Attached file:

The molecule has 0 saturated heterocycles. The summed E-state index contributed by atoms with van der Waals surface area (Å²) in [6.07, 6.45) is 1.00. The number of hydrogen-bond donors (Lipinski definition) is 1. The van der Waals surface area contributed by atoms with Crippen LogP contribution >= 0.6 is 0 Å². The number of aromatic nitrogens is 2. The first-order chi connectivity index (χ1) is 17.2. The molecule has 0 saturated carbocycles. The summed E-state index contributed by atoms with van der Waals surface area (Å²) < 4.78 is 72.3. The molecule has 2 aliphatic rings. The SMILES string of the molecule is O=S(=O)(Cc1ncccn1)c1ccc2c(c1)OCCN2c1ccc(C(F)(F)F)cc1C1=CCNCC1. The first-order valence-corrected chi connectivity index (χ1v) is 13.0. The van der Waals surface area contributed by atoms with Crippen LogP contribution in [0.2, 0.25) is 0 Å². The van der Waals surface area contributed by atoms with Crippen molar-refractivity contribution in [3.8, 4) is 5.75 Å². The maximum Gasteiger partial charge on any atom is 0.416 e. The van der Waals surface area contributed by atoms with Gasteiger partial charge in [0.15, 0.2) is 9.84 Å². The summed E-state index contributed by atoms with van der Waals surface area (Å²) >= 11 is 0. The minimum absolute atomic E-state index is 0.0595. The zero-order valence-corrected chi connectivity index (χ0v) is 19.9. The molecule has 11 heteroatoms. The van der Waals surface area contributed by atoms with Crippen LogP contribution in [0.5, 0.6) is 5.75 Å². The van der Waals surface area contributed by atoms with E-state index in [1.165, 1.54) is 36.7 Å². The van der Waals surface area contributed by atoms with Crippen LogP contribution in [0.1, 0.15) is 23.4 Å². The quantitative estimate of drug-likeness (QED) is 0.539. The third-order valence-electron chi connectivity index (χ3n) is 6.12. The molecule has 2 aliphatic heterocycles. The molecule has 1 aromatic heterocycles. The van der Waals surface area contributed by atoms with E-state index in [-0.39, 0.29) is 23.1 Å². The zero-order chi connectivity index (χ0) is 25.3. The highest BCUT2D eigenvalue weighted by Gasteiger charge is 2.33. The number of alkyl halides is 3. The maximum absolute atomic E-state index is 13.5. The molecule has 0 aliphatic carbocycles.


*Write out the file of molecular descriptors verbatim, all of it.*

The molecule has 0 saturated heterocycles. The summed E-state index contributed by atoms with van der Waals surface area (Å²) in [6.07, 6.45) is 1.00. The number of hydrogen-bond donors (Lipinski definition) is 1. The van der Waals surface area contributed by atoms with Crippen LogP contribution >= 0.6 is 0 Å². The number of aromatic nitrogens is 2. The first-order chi connectivity index (χ1) is 17.2. The molecule has 0 saturated carbocycles. The summed E-state index contributed by atoms with van der Waals surface area (Å²) < 4.78 is 72.3. The molecule has 2 aliphatic rings. The SMILES string of the molecule is O=S(=O)(Cc1ncccn1)c1ccc2c(c1)OCCN2c1ccc(C(F)(F)F)cc1C1=CCNCC1. The first-order valence-corrected chi connectivity index (χ1v) is 13.0. The van der Waals surface area contributed by atoms with Crippen LogP contribution in [0.2, 0.25) is 0 Å². The van der Waals surface area contributed by atoms with Crippen molar-refractivity contribution in [3.8, 4) is 5.75 Å². The maximum Gasteiger partial charge on any atom is 0.416 e. The van der Waals surface area contributed by atoms with Gasteiger partial charge in [0.15, 0.2) is 9.84 Å². The summed E-state index contributed by atoms with van der Waals surface area (Å²) >= 11 is 0. The minimum absolute atomic E-state index is 0.0595. The zero-order valence-corrected chi connectivity index (χ0v) is 19.9. The molecule has 11 heteroatoms. The van der Waals surface area contributed by atoms with Crippen LogP contribution in [0.5, 0.6) is 5.75 Å². The van der Waals surface area contributed by atoms with E-state index in [1.165, 1.54) is 36.7 Å². The van der Waals surface area contributed by atoms with Crippen LogP contribution in [0.1, 0.15) is 23.4 Å². The quantitative estimate of drug-likeness (QED) is 0.539. The third-order valence-electron chi connectivity index (χ3n) is 6.12. The molecule has 2 aliphatic heterocycles. The molecule has 1 aromatic heterocycles. The van der Waals surface area contributed by atoms with E-state index in [-0.39, 0.29) is 23.1 Å². The zero-order chi connectivity index (χ0) is 25.3. The highest BCUT2D eigenvalue weighted by Gasteiger charge is 2.33. The number of alkyl halides is 3. The maximum absolute atomic E-state index is 13.5. The molecule has 0 aliphatic carbocycles.